A man enters a day labor center with a machete and attacks the employees inside. One of the employees shoots his ass. Here are my thoughts:
- Good for you in not hesitating.
- Just remember to shoot until the threat is ended.
- To the shooter: You either need a bigger gun or better aim. The next time, he might not flee after being shot once. Decapacitating the attacker is the surest way to stay alive.
- Note that I don’t know the race/ethnicity of those involved. That doesn’t matter. Don’t attack people with machetes and you won’t get shot.
This guy went to a WalMart with a large knife and was threatening cops. When he refused to drop it, they shot him. He is suing the cops for excessive force.
The people in the comments are obviously not well versed in self defense law, demanding to know why police didn’t use a taser. Everyone thinks you should shoot the gun out of an assailant’s hand, shoo them in the leg, or should use a Taser, which is seen as a ‘magic weapon’ that will stop all assailants without hurting them. The odd part is that the lawyer suig the cops is Mark O’mara, who was part of the Zimmerman defense team.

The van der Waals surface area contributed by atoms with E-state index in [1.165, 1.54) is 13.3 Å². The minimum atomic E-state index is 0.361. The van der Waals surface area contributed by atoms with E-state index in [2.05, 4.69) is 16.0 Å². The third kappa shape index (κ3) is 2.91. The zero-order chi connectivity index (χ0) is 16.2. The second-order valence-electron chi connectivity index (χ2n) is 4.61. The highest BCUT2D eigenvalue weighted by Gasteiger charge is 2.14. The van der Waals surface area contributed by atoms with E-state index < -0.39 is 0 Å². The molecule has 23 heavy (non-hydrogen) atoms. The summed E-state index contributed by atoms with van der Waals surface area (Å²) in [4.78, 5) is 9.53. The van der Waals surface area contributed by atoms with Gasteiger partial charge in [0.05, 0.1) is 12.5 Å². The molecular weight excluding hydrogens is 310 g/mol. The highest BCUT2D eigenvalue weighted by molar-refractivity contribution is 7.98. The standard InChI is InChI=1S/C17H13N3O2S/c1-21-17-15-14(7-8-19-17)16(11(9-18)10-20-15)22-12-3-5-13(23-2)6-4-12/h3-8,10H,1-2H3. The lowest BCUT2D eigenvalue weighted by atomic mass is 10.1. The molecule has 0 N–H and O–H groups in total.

If you are ever in a defense shooting, remember that these are the sorts of people who will be on your jury. It will be your lawyer’s job to educate them. It will be the prosecutor’s job to make sure the jury is too stupid to learn.
In September of 2019, I was buying Anderson lowers for $49 each and using them to build sub-$300 ARs. Now Cheaper Than Dirt is selling those same stripped lowers for $300 each. Now let me say that I am smarter than that and won’t be buying one at that price. I don’t blame CTD for this price. After all, if you waited until now to buy an AR after seeing what the Democrats think about them, that is your own fault. Supply, demand.
I don’t think that a “buyback” will work, considering that I don’t think that people are buying $300 stripped lowers so that they can turn them in for $200.
I added more military field manuals to the training page. There are now 40 of them on there. More to come. I have a couple of hundred more.